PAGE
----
I am really concerned that the short chain is/will cause shifting problems. I discovered that my rear cable is a bit frayed and needs replacing. I am convinced, though, that is not the issue with my RD tuning (but what do I know - I am new at this). I actually used a torque wrench at 30 ft lbs to reinstall my cassette. Stiill wobbles. My research online shows that this is common and likely causes no issues. Some even claim it helps with indexing. I dunno. I would rather it did not wobble.

I may take my old wheel set and do some swapping around of the cassettes to see whats what. Maybe I can learn something more along the way. Probably jack up two sets of wheels...
the tight chain can certainly exacerbate shift issues, so like many other comments here, I usually err to the loose side.
'Wooble' depending on how you see it, define it, is not ok on a 10 spd system. There's a level of precision needed for this to work at optimum level.
Putting the new cassette on your old wheels is a great idea. Then adjusting system, and riding/testing that way will tell you how much the new hub/freehub is affecting the shift performance.
Put the old cassette on the new wheel and test that...
A frayed cable does 'stretch'/rubberband during use - get it replaced before doing anything else.

Your hanger seems permanent, and if you didn;t have shift problems before the swap of gear, you prolly don;t have a hanger alignment issue. SO I wouldn;t fool with the hanger - screwin that up could be an expensive/extensive fix.
WHeel dish - if the new wheel is not properly dished, the shifting will be all mucked up. Have the wheel dish checked on the new wheel.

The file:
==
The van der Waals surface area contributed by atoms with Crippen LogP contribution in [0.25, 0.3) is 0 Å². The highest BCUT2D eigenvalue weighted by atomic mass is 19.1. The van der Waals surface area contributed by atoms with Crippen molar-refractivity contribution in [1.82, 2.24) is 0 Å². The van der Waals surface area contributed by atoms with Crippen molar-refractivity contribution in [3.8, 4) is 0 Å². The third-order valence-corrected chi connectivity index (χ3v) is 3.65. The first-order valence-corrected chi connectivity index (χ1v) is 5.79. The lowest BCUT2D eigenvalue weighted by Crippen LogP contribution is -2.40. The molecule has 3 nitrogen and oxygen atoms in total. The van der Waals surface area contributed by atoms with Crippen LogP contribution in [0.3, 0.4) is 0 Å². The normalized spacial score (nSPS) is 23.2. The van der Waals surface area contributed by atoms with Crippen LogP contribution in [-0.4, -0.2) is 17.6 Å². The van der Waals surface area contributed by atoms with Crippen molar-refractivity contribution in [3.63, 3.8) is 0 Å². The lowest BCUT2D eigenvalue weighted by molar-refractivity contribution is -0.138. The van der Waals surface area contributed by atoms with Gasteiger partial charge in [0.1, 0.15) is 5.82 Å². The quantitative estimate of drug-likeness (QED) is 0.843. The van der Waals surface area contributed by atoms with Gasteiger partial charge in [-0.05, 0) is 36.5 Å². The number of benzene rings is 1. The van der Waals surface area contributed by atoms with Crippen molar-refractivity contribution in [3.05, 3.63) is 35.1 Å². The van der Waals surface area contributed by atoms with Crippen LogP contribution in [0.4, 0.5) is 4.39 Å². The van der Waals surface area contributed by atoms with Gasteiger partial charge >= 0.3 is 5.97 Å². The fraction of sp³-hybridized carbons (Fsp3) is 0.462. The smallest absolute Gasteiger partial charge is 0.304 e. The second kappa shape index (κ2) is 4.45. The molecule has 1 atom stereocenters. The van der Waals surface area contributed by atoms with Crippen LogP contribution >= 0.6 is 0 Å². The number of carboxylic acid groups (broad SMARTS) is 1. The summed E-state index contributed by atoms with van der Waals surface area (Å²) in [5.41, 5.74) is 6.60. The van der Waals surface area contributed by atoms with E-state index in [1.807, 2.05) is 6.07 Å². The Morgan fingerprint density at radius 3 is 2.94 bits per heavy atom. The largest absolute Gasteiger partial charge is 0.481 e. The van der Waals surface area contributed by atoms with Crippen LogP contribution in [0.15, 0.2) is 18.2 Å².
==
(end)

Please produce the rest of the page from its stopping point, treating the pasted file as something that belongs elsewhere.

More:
BTW - what wheel set (the new one) are we tawkin about ??? you bought NEW? online or LBS?
A lot of the shift issues you mention smell a whole bunch like a crap wheel... poor freehub, not well mounted, maybe not well supported by the bearing. Use your old wheel and see if things settle down.

EDIT: and adding links to a 10 spd chain - I wouldn't chance it - and I tend to use the 'give it a chance' on most experimental stuff. But 10 spd chains are much more precision than the old moto chains we used. All to easy to lose a pin and slam the jewels on the top tube - been there, done that - much prefer a good poke in the eye...

Last edited by cyclezen; 08-10-13 at 10:52 PM.
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Old 08-10-13, 07:04 PM
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Originally Posted by Campag4life View Post
Respectfully no. Big Big is perhaps the best method for chain sizing. The reason why is because Big Big is the biggest show stopper to driveline integrity. A chain too short as shown can have dire consequences. Always better to err on the side of a bit more chain slack than too little. Generally chain run on small small from a chain too big will not destroy a driveline than a too tight chain will on big big. The perpendicular method is a bit of compromise and doesn't portend the extremes. Many run a cage length that is marginal for ideal chain wrap which is most problematic if chain length is correct for you method.